Won’t you come and save me…

The name of this post means more than meets the eye, at first, at least to me.  While I was initially captured by this scene because it reminded me of one of my all time favorite movies, Cool Hand Luke, it was one particular scene in the movie that screamed “shoot this scene now”!  Yep, you guessed it: the scene in which the warden discusses the various infractions that would cause a prisoner to have to “spend the night in the box”.  And, of course, once you’re in the box, you can’t forget Alice in Chains’ ‘Man in the Box”.  While all of that song’s lyrics are perfect for what it might be like to get locked in this particular box for a night or two, it is one line in particular that spoke to me as I processed this image tonight: “Won’t you come and save me…”

So now all of you are scratching your heads, “what in tarnation is fotofreq talking about, ‘won’t you come and save me…’, anyways?”  Would you believe I am talking about HDR photography (both capture and processing)?  Well, I am.  I’m talking about saving a photograph from relative obscurity.  Sure, many of us can shoot an image of a scene and call it a day.  But the work is not done until you have “saved” or “rescued” that image from being boring.  And how do we do that?  First, you start with a vision:  what do you “see” and what it is you want your intended audience to “see”.  You the frame (or compose, if you prefer) your shot in such a way that the elements you “feel” are most important are included in the shot and are “placed” in such a way that they will grab the viewer’s eye.  Then, you shoot your brackets (I usually prefer 9 exposures, each 1EV apart from the other to cover a wide dynamic range and to keep noise levels at a minimum).  Next, you run those shots through your HDR software of choice, and tone-map.  Now comes the fun part, ’cause you’re not done!  You take what the HDR software gives you and you pull it into Photoshop to make the image what it was you “saw” when you were first captured by the scene.  BTW, listening to some cool tunes to put you in the mood helps, a lot, at least it does me.  For this particular image, I listened to the aforementioned ‘Man in the Box’ while running the brackets through my HDR software of choice, but I switched to Bassnectar’s Timestretch to finish it off and to write this blog post.  Once I was done with Photoshop, you should end up with an image that ROCKS your world!  And, if it rocks for you, it will probably rock for at least one other person out there! Thanks, mom, for digging my work!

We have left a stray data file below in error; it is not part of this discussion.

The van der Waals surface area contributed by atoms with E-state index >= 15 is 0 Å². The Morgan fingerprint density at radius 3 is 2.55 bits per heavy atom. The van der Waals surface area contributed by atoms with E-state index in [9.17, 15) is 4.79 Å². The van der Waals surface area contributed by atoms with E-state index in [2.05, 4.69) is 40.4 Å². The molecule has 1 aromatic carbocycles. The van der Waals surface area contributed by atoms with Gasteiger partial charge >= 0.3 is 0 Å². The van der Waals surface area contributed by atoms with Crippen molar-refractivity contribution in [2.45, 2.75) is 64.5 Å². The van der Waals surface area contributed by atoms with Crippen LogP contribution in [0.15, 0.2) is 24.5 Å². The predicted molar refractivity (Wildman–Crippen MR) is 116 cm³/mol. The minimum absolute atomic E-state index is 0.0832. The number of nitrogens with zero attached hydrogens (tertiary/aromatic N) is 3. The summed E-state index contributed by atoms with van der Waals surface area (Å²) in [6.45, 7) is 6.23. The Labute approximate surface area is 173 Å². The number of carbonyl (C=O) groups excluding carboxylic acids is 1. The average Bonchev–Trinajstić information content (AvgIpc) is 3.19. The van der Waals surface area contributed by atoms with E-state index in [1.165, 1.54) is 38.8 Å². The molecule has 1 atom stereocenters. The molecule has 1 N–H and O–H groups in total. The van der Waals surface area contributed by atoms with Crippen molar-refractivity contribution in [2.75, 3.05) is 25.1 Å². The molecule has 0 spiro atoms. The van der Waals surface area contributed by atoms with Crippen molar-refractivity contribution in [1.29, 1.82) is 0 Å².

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You never stop brightening my dad with your shots. Well done my friend!

What can I say that hasn’t been said. In lieu of a comment, I’m blasting Man In The Box in your honor.

LOL! You guys crack me up! I’m super glad you both dig this, Scott and Brian! And the fact that you’re blasting ‘Man in the Box’ is too cool. And Happy Birthday, again bracket blaster Brian!!

I don’t know the Alice in Chains song, but now I can’t get Echo and the Bunnymen’s “Rescue” out of my head.

I happen to be an Alice in Chains fan and love the song. Seems to match up pretty good with the image. Well done!

incredible shot and very appropriate song!

Your mom has GREAT taste!

Mark, “Rescue” now has me thinking or Aretha Franklin’s “Rescue Me.” But somehow the lyrics :
“Rescue me | Oh take me in your arms | Rescue me | I want your tender charms”
Don’t quite fit the image.

Well … maybe in Jacque’s twisted world they do …

Great description of the process of creating an image. Wonderful image to go along with it!

Hey Mark. Thanks. By the way, Echo and the Bunnymen also rule! I need to come up with some work for some of their tunes, now that you brought them up.